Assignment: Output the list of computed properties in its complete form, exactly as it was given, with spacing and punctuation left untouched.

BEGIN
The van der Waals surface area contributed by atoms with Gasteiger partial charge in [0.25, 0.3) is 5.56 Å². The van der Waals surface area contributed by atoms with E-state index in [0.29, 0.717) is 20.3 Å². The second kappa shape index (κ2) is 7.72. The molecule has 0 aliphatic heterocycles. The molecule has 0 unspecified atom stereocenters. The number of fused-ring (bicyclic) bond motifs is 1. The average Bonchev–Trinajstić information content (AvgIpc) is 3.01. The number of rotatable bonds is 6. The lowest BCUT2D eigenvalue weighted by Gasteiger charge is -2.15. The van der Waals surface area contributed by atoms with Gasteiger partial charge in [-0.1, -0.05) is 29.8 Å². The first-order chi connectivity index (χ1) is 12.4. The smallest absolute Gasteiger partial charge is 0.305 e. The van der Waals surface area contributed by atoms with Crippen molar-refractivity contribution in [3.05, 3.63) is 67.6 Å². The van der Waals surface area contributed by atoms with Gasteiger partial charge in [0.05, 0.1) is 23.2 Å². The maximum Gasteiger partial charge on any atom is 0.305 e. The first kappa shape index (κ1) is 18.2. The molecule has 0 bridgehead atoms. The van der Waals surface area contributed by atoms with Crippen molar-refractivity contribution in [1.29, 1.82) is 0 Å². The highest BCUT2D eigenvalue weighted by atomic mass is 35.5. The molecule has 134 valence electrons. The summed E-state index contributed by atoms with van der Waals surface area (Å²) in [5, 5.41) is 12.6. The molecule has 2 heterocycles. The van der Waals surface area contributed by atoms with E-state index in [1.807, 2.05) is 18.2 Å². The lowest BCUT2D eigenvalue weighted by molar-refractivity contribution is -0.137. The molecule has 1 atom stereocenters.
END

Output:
The van der Waals surface area contributed by atoms with Gasteiger partial charge in [0.25, 0.3) is 5.56 Å². The van der Waals surface area contributed by atoms with E-state index in [0.29, 0.717) is 20.3 Å². The second kappa shape index (κ2) is 7.72. The molecule has 0 aliphatic heterocycles. The molecule has 0 unspecified atom stereocenters. The number of fused-ring (bicyclic) bond motifs is 1. The average Bonchev–Trinajstić information content (AvgIpc) is 3.01. The number of rotatable bonds is 6. The lowest BCUT2D eigenvalue weighted by Gasteiger charge is -2.15. The van der Waals surface area contributed by atoms with Gasteiger partial charge in [-0.1, -0.05) is 29.8 Å². The first-order chi connectivity index (χ1) is 12.4. The smallest absolute Gasteiger partial charge is 0.305 e. The van der Waals surface area contributed by atoms with Crippen molar-refractivity contribution in [3.05, 3.63) is 67.6 Å². The van der Waals surface area contributed by atoms with Gasteiger partial charge in [0.05, 0.1) is 23.2 Å². The maximum Gasteiger partial charge on any atom is 0.305 e. The first kappa shape index (κ1) is 18.2. The molecule has 0 bridgehead atoms. The van der Waals surface area contributed by atoms with Crippen molar-refractivity contribution in [1.29, 1.82) is 0 Å². The highest BCUT2D eigenvalue weighted by atomic mass is 35.5. The molecule has 134 valence electrons. The summed E-state index contributed by atoms with van der Waals surface area (Å²) in [5, 5.41) is 12.6. The molecule has 2 heterocycles. The van der Waals surface area contributed by atoms with E-state index in [1.807, 2.05) is 18.2 Å². The lowest BCUT2D eigenvalue weighted by molar-refractivity contribution is -0.137. The molecule has 1 atom stereocenters.